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Brookfield Renewable Energy Group

Brookfield Renewable Energy Group

Shares of most of Canada's independent power companies, often favoured by conservative investors because of their stable cash flow and relatively high yield, have had a dismal year.

Over the past 10 months, almost all of these power producers have seen their stock prices slip, some dramatically. The biggest of the group, Brookfield Renewable Energy Partners LP, has fallen by about 10 per cent so far this year, while Atlantic Power Corp. has plunged a whopping 56 per cent.

The main culprit for the soft performance of this group, analysts say, is the shift upward in long-term interest rates. Most of the independent power producers (IPPs) are yield plays, and many dividend-paying stocks have slid because of expectations that rates are on the rise.

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Indeed, among the mid-sized IPPs, the only one with a still-rising stock price is Boralex Inc., which does not yet pay a dividend. It has risen 17 per cent so far this year.

Boralex, which owns wind, hydro and solar projects in Canada, the United States and France, has said it would not consider paying a dividend until after the first phase of its giant Seigneurie de Beaupré wind power project in Quebec – now under construction – is complete. The company focuses on reinvesting its cash, rather than paying it out, a strategy that has freed it from some of the yield pressures that have hurt other power companies.

John McIlveen, research director at Jacob Securities Inc. in Toronto, says while many investors expect Boralex to eventually pay a dividend, at the moment "it is valued more like a growth stock than a dividend stock," an advantage in the current environment.

While the movement of each stock in the IPP group depends on many factors, Mr. McIlveen said, there is no question the group's overall performance has been influenced by the spread between their yields and the yield of long bonds, such as the five-year Canada bond.

In fact, he said, the yields on the IPP group have shifted as much as they would need to if the five-year bond was currently yielding about 2.5 per cent – a level it is not expected to hit until next year. Currently, the yield on that bond is around 1.9 per cent. Unless the bond yield exceeds 2.5 per cent next year, he said, the yield and price shift on the stocks "is already baked in." Essentially, investors have pushed the stocks down further than they need to go, in anticipation of further interest-rate increases.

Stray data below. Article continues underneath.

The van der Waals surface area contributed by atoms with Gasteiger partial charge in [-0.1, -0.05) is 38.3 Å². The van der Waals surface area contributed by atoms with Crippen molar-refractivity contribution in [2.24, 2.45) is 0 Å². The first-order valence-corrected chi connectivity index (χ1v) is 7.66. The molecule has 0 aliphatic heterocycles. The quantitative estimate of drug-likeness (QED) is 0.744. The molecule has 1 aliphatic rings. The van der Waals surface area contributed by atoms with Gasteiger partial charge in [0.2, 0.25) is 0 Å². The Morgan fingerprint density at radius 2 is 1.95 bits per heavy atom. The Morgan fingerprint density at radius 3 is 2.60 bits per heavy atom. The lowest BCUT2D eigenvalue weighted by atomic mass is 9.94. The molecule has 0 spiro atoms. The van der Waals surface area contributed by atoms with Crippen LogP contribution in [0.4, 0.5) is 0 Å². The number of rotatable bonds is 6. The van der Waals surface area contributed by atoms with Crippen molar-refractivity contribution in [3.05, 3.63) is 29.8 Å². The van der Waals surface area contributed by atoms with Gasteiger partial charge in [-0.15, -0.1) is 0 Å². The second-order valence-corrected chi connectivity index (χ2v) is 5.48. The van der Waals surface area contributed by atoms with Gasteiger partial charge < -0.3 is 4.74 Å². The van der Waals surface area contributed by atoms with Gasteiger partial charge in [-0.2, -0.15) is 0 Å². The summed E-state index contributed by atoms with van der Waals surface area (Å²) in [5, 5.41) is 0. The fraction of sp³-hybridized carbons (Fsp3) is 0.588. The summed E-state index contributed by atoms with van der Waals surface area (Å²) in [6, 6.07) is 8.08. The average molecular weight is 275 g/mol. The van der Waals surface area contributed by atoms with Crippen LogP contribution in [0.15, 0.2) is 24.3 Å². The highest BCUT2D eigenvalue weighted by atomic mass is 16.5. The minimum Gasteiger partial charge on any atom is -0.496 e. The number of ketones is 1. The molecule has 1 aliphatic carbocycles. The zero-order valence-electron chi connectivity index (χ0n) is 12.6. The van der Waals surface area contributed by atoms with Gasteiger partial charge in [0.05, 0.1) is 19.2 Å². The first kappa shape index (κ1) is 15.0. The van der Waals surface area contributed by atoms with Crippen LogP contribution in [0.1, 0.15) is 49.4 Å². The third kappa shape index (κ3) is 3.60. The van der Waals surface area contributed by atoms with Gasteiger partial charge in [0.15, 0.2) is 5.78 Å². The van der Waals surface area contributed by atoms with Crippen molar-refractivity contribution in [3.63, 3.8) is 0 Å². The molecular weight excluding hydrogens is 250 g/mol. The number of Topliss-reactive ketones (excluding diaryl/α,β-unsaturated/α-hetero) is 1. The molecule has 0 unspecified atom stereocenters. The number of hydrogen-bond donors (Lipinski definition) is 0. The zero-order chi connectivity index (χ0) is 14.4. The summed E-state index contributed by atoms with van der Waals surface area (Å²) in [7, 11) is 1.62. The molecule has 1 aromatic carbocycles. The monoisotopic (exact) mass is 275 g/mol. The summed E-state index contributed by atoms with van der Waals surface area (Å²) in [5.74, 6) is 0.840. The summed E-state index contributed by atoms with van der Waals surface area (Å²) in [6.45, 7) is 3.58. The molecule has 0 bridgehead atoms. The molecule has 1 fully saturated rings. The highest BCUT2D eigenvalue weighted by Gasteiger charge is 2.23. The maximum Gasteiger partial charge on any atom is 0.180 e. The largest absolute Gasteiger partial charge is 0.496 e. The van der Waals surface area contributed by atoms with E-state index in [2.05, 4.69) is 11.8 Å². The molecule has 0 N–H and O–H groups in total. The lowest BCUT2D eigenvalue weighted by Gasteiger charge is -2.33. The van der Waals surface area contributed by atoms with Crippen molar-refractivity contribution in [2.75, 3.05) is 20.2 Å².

Mr. McIlveen said he expects a handful of the power producers, including Brookfield Renewable and Algonquin Power & Utilities Corp., to boost their payout in 2014. "To protect yourself against rising interest rates, you are best to hold those that you expect to increase dividends, because that should somewhat offset things over the long haul," he said.

Rupert Merer, an analyst at National Bank Financial, said he thinks investors who are concerned the upward interest-rate movement is putting downward pressure on these stocks should focus on the companies that have the strongest growth in their free cash flow.

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"That should overcome the increase in yield that will be expected," he said, citing Innergex Renewable Energy Inc., Algonquin Power and Boralex as his favourites. "If you focus on companies like that, the equities should keep up with the rising bond yields."

The sensitivity of these stocks to dividend yield was demonstrated earlier this year when Atlantic Power announced a sharp dividend cut and the stock immediately went off a cliff, plunging from above $10 to about $6.

Greg Payne, vice-president of portfolio management at fund manager Greenchip Financial Corp., said part of the problem with the focus on dividends is that "these companies were just valued on yield in comparison with artificially depressed interest rates, so it made investors value the companies at an overall premium to the cash they were generating."

It is that cash generation that is key, he said. The best companies produce consistent levels of cash because of the fixed-price long term contracts they have in place to sell their power. It is even better if those contracts come with inflation adjustments. And because many of IPP projects are in the renewable sector, there is limited exposure to commodity price movements.

Mr. Payne said he thinks investors should also look for power producers with strong balance sheets, relatively low debt, a strong growth outlook and a track record of getting new projects built. Essentially, "do they have a good pipeline of realizable projects at reasonable cost?" he said.

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About the Author
Reporter, Report on Business

Richard Blackwell has reported on Canadian business for more than three decades. At the Financial Post and the Globe and Mail he has covered technology, transportation, investing, banking, securities and media, among many other subjects. Currently, his focus is on green technology and the economy. More


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